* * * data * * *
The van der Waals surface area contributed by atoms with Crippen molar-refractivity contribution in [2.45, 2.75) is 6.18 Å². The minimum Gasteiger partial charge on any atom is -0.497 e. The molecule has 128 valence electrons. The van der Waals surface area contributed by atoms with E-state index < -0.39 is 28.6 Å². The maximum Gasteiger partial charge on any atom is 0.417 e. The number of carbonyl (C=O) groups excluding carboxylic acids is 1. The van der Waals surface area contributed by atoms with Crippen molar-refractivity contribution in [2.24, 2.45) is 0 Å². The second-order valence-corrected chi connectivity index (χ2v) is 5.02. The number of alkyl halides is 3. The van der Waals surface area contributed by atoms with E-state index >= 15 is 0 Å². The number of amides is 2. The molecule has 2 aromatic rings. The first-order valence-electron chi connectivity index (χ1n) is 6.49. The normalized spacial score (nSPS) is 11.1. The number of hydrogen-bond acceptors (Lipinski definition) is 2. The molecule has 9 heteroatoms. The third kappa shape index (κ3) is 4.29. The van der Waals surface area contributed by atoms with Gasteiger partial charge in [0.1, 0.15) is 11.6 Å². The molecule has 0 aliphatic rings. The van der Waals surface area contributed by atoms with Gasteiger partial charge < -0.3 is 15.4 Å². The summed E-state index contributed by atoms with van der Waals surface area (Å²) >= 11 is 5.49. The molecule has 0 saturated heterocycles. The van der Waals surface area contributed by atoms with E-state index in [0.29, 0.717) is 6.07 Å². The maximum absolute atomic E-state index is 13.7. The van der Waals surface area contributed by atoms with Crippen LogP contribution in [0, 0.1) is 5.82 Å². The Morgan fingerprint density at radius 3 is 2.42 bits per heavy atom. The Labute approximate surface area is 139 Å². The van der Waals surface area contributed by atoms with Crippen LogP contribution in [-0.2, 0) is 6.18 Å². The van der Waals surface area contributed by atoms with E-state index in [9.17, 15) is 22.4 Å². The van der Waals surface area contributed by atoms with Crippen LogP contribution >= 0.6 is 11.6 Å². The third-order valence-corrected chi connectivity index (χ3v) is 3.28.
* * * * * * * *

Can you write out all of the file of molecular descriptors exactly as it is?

The van der Waals surface area contributed by atoms with Crippen molar-refractivity contribution in [2.45, 2.75) is 6.18 Å². The minimum Gasteiger partial charge on any atom is -0.497 e. The molecule has 128 valence electrons. The van der Waals surface area contributed by atoms with E-state index < -0.39 is 28.6 Å². The maximum Gasteiger partial charge on any atom is 0.417 e. The number of carbonyl (C=O) groups excluding carboxylic acids is 1. The van der Waals surface area contributed by atoms with Crippen molar-refractivity contribution in [2.24, 2.45) is 0 Å². The second-order valence-corrected chi connectivity index (χ2v) is 5.02. The number of alkyl halides is 3. The van der Waals surface area contributed by atoms with E-state index >= 15 is 0 Å². The number of amides is 2. The molecule has 2 aromatic rings. The first-order valence-electron chi connectivity index (χ1n) is 6.49. The normalized spacial score (nSPS) is 11.1. The number of hydrogen-bond acceptors (Lipinski definition) is 2. The molecule has 9 heteroatoms. The third kappa shape index (κ3) is 4.29. The van der Waals surface area contributed by atoms with Gasteiger partial charge in [0.1, 0.15) is 11.6 Å². The molecule has 0 aliphatic rings. The van der Waals surface area contributed by atoms with Gasteiger partial charge < -0.3 is 15.4 Å². The summed E-state index contributed by atoms with van der Waals surface area (Å²) >= 11 is 5.49. The molecule has 0 saturated heterocycles. The van der Waals surface area contributed by atoms with E-state index in [0.29, 0.717) is 6.07 Å². The maximum absolute atomic E-state index is 13.7. The van der Waals surface area contributed by atoms with Crippen LogP contribution in [0, 0.1) is 5.82 Å². The Morgan fingerprint density at radius 3 is 2.42 bits per heavy atom. The Labute approximate surface area is 139 Å². The van der Waals surface area contributed by atoms with Crippen LogP contribution in [-0.2, 0) is 6.18 Å². The van der Waals surface area contributed by atoms with E-state index in [9.17, 15) is 22.4 Å². The van der Waals surface area contributed by atoms with Crippen LogP contribution >= 0.6 is 11.6 Å². The third-order valence-corrected chi connectivity index (χ3v) is 3.28.